Today, I’ve started an algorithm study.

I’ve learned something didn’t know before.

Today’s problem is this:

### Problem

```
Write a program printing sum of A and B which are inputted.
```

### Input

```
Input values consist of multiple test-case.
Each test-case is a single line and will be given value A and B (0 < A, B<10)
```

### Output

```
Print A + B by each test-case.
```

### Example input

```
1 1
2 3
3 4
9 8
5 2
```

### Example output

```
2
5
7
17
7
```

From here.

So, Let’s think about it.

When I met this problem, I’m just shocked.

Honestly, I have no idea for solving this problem.

Because this problem didn’t have information about the limitation of input.

So I try to find how can I solve this problem on Google and an answer sheet.

And I got Idea.

An **Eof**.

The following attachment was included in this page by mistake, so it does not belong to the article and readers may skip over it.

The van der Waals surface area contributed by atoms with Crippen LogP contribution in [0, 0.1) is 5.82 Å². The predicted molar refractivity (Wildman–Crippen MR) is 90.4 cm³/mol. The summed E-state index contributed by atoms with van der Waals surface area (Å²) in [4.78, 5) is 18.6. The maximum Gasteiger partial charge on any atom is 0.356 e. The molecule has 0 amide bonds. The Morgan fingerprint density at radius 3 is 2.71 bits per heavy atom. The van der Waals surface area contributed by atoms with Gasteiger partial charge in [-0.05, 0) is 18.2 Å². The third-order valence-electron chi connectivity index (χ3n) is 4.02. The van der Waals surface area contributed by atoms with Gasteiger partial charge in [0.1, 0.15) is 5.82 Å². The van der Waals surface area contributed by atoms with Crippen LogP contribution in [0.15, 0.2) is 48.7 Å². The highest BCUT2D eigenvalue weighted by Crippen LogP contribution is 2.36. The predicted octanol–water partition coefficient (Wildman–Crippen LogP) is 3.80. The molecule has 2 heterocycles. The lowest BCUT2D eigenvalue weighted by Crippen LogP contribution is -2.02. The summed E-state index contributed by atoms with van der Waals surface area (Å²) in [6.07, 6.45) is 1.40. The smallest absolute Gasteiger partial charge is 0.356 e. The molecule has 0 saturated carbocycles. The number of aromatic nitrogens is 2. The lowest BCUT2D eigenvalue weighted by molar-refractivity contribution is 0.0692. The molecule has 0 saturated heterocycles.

This fact makes me a little bit annoying because I can’t find any information about **Eof** in that judgment site.

So this problem’s solution is this.

```
#include <iostream>
using namespace std;
int main()
{
int a, b;
while(cin >> a >> b)
{
cout << a + b << endl;
}
return 0;
}
```

The answer has a quite funny fact.

The » operator that was overridden return istream itself.

That makes possible we can write like this.

```
cin >> a >> b;
```

Did you find anything weird?

operator » have been used the condition of the while loop.

From reference, We can find the return value of overridden bool operation that is selected by an error state of ios_base::iostate flag.

So If the state value of ‘cin’ is eof, we can escape from the while loop.

I didn’t know istream’s functions before, so this problem gave me the knowledge and it’s quite happy :D.